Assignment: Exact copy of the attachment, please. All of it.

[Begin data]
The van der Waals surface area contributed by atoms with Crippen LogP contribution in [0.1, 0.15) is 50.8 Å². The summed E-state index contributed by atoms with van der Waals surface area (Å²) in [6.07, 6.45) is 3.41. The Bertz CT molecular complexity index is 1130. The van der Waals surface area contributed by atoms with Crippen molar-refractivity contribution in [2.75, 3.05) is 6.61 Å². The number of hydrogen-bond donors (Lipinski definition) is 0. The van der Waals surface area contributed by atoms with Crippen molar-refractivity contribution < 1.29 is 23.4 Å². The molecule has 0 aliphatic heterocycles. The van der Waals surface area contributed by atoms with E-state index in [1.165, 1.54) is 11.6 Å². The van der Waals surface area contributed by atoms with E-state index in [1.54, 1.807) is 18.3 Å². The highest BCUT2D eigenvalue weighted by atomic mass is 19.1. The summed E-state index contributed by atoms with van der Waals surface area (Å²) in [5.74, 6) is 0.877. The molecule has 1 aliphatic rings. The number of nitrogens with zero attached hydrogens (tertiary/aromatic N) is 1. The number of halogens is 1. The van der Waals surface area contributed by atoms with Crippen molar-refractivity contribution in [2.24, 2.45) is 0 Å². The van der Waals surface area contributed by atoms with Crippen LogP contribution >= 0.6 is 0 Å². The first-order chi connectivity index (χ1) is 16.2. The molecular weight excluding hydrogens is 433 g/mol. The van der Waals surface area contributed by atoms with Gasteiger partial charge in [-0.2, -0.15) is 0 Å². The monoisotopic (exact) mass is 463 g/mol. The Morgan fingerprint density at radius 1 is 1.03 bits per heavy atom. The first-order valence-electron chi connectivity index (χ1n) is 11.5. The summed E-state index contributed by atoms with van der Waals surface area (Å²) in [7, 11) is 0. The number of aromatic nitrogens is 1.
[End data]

The van der Waals surface area contributed by atoms with Crippen LogP contribution in [0.1, 0.15) is 50.8 Å². The summed E-state index contributed by atoms with van der Waals surface area (Å²) in [6.07, 6.45) is 3.41. The Bertz CT molecular complexity index is 1130. The van der Waals surface area contributed by atoms with Crippen molar-refractivity contribution in [2.75, 3.05) is 6.61 Å². The number of hydrogen-bond donors (Lipinski definition) is 0. The van der Waals surface area contributed by atoms with Crippen molar-refractivity contribution < 1.29 is 23.4 Å². The molecule has 0 aliphatic heterocycles. The van der Waals surface area contributed by atoms with E-state index in [1.165, 1.54) is 11.6 Å². The van der Waals surface area contributed by atoms with E-state index in [1.54, 1.807) is 18.3 Å². The highest BCUT2D eigenvalue weighted by atomic mass is 19.1. The summed E-state index contributed by atoms with van der Waals surface area (Å²) in [5.74, 6) is 0.877. The molecule has 1 aliphatic rings. The number of nitrogens with zero attached hydrogens (tertiary/aromatic N) is 1. The number of halogens is 1. The van der Waals surface area contributed by atoms with Crippen molar-refractivity contribution in [2.24, 2.45) is 0 Å². The van der Waals surface area contributed by atoms with Crippen LogP contribution >= 0.6 is 0 Å². The first-order chi connectivity index (χ1) is 16.2. The molecular weight excluding hydrogens is 433 g/mol. The van der Waals surface area contributed by atoms with Gasteiger partial charge in [-0.2, -0.15) is 0 Å². The monoisotopic (exact) mass is 463 g/mol. The Morgan fingerprint density at radius 1 is 1.03 bits per heavy atom. The first-order valence-electron chi connectivity index (χ1n) is 11.5. The summed E-state index contributed by atoms with van der Waals surface area (Å²) in [7, 11) is 0. The number of aromatic nitrogens is 1.